I've blogged about HDR before but briefly they are made by using a program to merge several different exposures levels of a scene. The different exposure levels may be created by using different shutter speeds on the camera to create separate under and over exposed images or by using a single image and then making copies with different exposure levels. Sometimes when I look at a scene I can tell that the dynamic range is greater than the camera can handle and I will take three shots at the time. Other times I will look at an image in post processing and see that it would be suitable for processing as a tone mapped HDR. The following images are a mixture of both types but mainly are taken from single images.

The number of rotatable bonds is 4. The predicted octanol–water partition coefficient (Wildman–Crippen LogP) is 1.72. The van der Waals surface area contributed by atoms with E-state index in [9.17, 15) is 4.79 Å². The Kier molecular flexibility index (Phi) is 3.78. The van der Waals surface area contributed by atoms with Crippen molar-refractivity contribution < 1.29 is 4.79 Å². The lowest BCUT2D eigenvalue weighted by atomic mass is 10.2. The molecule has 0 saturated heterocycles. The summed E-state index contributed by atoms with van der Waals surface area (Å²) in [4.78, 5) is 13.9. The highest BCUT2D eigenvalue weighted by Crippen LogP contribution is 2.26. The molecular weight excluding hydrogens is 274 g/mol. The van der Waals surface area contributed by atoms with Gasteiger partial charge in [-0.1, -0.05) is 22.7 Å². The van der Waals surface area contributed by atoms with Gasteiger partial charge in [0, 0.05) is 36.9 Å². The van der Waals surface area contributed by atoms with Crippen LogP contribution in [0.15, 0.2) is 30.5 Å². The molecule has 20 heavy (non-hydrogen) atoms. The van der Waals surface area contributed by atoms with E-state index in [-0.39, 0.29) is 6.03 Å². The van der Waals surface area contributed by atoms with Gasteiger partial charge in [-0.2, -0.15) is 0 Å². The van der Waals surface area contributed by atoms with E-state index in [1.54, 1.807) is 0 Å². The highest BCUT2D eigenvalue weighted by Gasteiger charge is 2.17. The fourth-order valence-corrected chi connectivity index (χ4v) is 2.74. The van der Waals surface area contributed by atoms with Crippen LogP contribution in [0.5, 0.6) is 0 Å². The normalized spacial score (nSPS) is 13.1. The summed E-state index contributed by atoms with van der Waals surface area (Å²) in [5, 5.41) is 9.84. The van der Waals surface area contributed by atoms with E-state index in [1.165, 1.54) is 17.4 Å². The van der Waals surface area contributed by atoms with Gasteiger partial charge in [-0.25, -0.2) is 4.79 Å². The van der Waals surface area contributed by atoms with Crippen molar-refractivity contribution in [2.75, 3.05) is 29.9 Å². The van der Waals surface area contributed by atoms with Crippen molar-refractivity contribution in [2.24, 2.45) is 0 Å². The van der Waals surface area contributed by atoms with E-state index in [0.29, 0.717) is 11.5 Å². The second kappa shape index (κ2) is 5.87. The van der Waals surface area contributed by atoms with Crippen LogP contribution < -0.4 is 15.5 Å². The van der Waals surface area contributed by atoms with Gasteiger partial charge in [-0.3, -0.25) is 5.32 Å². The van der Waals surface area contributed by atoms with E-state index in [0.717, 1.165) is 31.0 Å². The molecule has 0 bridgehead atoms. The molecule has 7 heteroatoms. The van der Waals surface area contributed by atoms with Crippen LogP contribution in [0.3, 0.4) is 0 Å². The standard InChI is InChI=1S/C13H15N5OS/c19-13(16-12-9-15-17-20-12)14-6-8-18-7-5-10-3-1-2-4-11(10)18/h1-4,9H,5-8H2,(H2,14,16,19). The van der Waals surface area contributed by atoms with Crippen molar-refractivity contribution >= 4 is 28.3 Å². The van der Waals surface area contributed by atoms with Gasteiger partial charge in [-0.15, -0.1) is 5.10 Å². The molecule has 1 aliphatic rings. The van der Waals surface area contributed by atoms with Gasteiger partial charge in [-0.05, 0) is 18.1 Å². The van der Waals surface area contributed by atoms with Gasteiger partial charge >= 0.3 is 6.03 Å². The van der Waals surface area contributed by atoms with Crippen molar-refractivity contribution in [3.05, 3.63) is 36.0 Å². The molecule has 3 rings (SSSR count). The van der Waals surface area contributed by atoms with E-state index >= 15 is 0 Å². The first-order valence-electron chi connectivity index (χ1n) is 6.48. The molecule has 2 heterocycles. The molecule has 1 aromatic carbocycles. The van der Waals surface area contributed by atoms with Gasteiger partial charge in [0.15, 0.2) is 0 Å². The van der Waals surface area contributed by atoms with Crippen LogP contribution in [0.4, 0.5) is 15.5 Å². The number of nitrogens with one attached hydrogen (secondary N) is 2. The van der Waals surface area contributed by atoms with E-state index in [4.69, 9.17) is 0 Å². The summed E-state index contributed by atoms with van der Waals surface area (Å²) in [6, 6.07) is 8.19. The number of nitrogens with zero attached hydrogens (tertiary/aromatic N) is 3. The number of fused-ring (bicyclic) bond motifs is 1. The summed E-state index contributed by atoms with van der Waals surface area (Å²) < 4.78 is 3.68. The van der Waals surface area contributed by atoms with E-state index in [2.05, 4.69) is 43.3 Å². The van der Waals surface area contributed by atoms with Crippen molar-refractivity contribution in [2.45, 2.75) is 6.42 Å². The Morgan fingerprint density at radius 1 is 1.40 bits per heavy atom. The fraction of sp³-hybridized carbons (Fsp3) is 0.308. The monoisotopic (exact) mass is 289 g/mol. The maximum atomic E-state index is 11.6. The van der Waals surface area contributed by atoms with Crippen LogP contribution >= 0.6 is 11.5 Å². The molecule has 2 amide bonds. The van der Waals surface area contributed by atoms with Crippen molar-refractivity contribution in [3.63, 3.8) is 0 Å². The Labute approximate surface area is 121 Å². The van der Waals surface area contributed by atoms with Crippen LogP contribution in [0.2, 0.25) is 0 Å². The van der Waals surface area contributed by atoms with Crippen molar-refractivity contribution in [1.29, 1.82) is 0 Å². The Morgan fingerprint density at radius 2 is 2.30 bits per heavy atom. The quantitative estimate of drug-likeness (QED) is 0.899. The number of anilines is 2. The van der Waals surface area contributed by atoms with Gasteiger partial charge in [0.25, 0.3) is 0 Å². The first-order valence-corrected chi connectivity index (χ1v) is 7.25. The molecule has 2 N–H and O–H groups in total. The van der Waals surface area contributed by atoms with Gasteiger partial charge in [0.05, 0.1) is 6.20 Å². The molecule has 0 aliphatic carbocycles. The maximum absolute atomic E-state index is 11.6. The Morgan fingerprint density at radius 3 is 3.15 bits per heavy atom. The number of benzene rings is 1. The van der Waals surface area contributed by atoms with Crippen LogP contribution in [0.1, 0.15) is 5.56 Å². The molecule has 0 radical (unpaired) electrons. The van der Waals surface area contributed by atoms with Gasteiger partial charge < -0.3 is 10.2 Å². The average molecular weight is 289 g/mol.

In the software there is a lot of control over how the images are merged which can range from realistic to surrealistic. In a realistic merge the aim might be to bring out some of the detail in the shadows and highlights, which a single image would lose due to the range of the tones. The human eye can see more than twice the range in tones as a camera so this can be a useful technique in certain conditions. In a surrealistic merge the aim is to push the contrast and saturation way past realism which gives the impression of a scene that has been painted with pastel colours and can give almost a cartoon like quality to some images.
On our first day in France we went for a walk around a village called St. Firmin and this image is of an old corrugated iron shed at the side of the road. I included this photo in the original holiday blog for day 1 but I felt that making a tone mapped image would add an extra dimension to it.